Titled as the Hot Dog Queen, Cindy Galardi Culpepper is CEO and Chairman of Galardi Group, which has been franchising some of the most successful fast-food chains in the United States since the 60’s, including Wienerschnitzel, Hamburger Stand, and Tastee Freez. She took over the operations of the company in 2013, after the unfortunate demise of her husband, John Galardi. Since then she has grown the company into what it is today. “I thought, there is so much opportunity here. This is my passion now. I think about it when I go to bed, about how we can make it better,” said Cindy.
Cindy is not just an excellent businesswoman but also an author. She co-wrote a biography based on John’s life, along with his children. She has also been featured on the 100th episode of Undercover Boss, shared her knowledge through various interviews, and as a conference panelist.
Currently, Cindy heads the operations of the world’s largest hot-dog chain, Wienerschnitzel, with more than 330 locations throughout the southwest U.S. However, the start of this journey was not easy. She stated, “I’d been the wife of the founder for 27 years, but people only knew me from social gatherings, so they didn’t have any confidence in me as a business leader.” Cindy had to earn the CEO title and the trust of her team. After helming the operations for a while, she developed a different vision for the company than had previously been its focus. She wanted to transform it into a more philanthropic-oriented company. It was not an easy path to leap from fast food to philanthropy. But Cindy successfully brought this change and changed the company’s purpose. Despite venturing into philanthropy, she managed to also expand the services of Galardi Group ranking it amongst the leading restaurant franchises.
In an interesting chat with Cindy, she led us through the company’s journey and how she steered the operations and became one of the leading social entrepreneurs with a flourishing franchise business. Here are the snippets.
Can you enlighten us about Galardi Group and its franchisees?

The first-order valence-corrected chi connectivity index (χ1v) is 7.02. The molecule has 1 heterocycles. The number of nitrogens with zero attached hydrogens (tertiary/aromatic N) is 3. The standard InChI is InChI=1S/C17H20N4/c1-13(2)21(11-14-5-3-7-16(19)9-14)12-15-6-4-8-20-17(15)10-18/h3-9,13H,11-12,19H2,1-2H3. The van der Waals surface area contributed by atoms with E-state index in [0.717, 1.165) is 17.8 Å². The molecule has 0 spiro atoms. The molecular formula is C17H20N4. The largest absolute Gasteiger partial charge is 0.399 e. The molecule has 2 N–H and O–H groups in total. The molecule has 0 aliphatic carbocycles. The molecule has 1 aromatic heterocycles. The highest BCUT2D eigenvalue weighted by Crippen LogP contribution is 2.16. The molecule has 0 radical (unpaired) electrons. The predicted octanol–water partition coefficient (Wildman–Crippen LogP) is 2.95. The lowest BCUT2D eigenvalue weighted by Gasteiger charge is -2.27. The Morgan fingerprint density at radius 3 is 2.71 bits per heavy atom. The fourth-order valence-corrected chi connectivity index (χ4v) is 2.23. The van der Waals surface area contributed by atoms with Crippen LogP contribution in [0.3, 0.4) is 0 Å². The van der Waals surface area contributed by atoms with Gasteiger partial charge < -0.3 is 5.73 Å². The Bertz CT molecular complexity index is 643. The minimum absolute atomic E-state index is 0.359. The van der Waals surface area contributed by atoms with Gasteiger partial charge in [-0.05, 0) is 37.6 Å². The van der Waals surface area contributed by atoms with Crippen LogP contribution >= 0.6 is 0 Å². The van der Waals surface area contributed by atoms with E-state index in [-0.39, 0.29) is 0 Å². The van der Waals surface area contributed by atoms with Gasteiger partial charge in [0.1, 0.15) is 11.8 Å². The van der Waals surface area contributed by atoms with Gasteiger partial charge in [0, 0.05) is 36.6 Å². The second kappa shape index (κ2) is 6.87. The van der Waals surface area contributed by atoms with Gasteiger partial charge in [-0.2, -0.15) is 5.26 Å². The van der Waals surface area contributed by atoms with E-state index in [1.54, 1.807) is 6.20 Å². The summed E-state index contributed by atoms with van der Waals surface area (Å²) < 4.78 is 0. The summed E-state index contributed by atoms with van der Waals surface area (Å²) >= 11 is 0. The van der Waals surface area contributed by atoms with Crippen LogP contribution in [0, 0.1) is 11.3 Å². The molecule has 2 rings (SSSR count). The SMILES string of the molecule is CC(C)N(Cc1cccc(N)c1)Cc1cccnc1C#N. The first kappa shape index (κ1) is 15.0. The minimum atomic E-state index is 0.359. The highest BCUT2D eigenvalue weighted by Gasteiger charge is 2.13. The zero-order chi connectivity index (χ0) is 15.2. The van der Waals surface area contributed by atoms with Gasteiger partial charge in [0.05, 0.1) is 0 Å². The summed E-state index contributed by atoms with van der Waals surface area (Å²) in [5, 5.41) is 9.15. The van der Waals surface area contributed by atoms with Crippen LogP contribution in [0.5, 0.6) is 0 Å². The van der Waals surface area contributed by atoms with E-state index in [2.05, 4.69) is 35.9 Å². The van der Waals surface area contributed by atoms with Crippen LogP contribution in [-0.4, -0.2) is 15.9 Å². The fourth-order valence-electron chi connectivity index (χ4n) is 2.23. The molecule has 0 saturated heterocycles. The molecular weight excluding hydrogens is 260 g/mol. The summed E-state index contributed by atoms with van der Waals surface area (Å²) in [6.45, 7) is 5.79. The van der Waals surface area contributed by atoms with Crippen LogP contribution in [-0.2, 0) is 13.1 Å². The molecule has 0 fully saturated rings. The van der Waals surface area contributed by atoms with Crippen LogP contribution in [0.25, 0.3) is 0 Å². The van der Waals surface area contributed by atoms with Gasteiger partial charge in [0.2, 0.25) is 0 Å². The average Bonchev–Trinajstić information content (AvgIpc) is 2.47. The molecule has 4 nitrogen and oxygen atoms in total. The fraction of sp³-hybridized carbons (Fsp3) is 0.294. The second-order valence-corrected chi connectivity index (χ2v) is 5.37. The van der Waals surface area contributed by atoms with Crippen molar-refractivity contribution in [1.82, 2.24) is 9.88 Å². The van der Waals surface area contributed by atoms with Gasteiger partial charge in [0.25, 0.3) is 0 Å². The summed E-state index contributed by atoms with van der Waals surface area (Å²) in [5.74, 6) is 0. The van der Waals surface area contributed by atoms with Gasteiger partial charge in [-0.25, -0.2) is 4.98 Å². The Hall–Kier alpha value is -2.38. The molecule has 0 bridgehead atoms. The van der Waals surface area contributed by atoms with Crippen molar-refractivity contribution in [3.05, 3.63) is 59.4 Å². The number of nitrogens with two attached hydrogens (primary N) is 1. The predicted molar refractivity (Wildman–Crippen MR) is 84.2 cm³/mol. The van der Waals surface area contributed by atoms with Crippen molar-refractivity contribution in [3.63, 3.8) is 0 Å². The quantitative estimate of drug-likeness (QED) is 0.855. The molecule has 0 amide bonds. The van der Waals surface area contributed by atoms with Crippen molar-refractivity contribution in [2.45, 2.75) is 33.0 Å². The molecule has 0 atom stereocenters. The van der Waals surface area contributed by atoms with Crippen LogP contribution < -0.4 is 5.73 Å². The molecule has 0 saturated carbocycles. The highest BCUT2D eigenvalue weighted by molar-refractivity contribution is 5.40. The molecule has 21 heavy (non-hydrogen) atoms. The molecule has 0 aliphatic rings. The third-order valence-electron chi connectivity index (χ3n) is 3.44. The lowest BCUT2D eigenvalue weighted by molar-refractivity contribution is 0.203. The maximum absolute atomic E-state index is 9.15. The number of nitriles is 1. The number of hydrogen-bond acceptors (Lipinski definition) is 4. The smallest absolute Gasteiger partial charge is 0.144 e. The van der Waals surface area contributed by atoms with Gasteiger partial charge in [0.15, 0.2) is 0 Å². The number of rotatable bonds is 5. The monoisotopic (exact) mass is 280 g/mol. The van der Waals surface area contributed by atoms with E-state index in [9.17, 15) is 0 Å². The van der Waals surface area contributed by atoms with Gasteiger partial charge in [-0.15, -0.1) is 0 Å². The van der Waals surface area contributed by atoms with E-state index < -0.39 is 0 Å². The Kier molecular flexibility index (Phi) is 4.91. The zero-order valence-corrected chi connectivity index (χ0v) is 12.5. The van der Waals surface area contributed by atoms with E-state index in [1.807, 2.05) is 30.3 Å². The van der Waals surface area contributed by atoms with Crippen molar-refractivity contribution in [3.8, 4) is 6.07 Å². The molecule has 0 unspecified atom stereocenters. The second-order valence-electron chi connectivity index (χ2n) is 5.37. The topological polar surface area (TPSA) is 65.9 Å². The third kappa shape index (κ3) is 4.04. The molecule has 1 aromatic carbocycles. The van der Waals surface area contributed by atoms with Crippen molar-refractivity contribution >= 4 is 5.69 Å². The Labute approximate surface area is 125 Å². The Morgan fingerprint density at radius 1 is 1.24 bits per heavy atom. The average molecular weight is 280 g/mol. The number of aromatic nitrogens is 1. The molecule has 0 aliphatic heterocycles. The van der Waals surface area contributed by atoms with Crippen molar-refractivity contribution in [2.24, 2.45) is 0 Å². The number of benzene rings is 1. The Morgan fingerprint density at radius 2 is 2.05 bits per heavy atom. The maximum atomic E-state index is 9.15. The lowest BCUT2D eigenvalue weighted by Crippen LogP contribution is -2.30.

As a result of being a business specializing in restaurant franchising for nearly 60 years, many franchise owners have benefitted in their own businesses and supported themselves while raising children and putting them through college. Interestingly, several have even had some of their family members continue in the business as franchisees in 2nd and 3rd generation franchise businesses with us, the fulfillment of dreams.
What are the notable changes you observed since you helmed the operations?
My first priority was to steer the focus towards changing the “Why” of the Galardi Group. Our purpose is: Serving Food to Serve Others. We make sure that the better our restaurants do, the more we give back to our community. It’s so much better than just working for a profit. Also, we have an amazing corporate support team. Before I came on board, departments were not communicating well with each other. I tried to change that and I was successful in doing so. Each department now collaborates with other departments and has a much better knowledge base of other departments. We have incorporated open communication and team cooperation in our work culture. We look at ourselves as one big family sharing the same goals.
How is the Galardi Group franchisee unique as compared to the others in the business?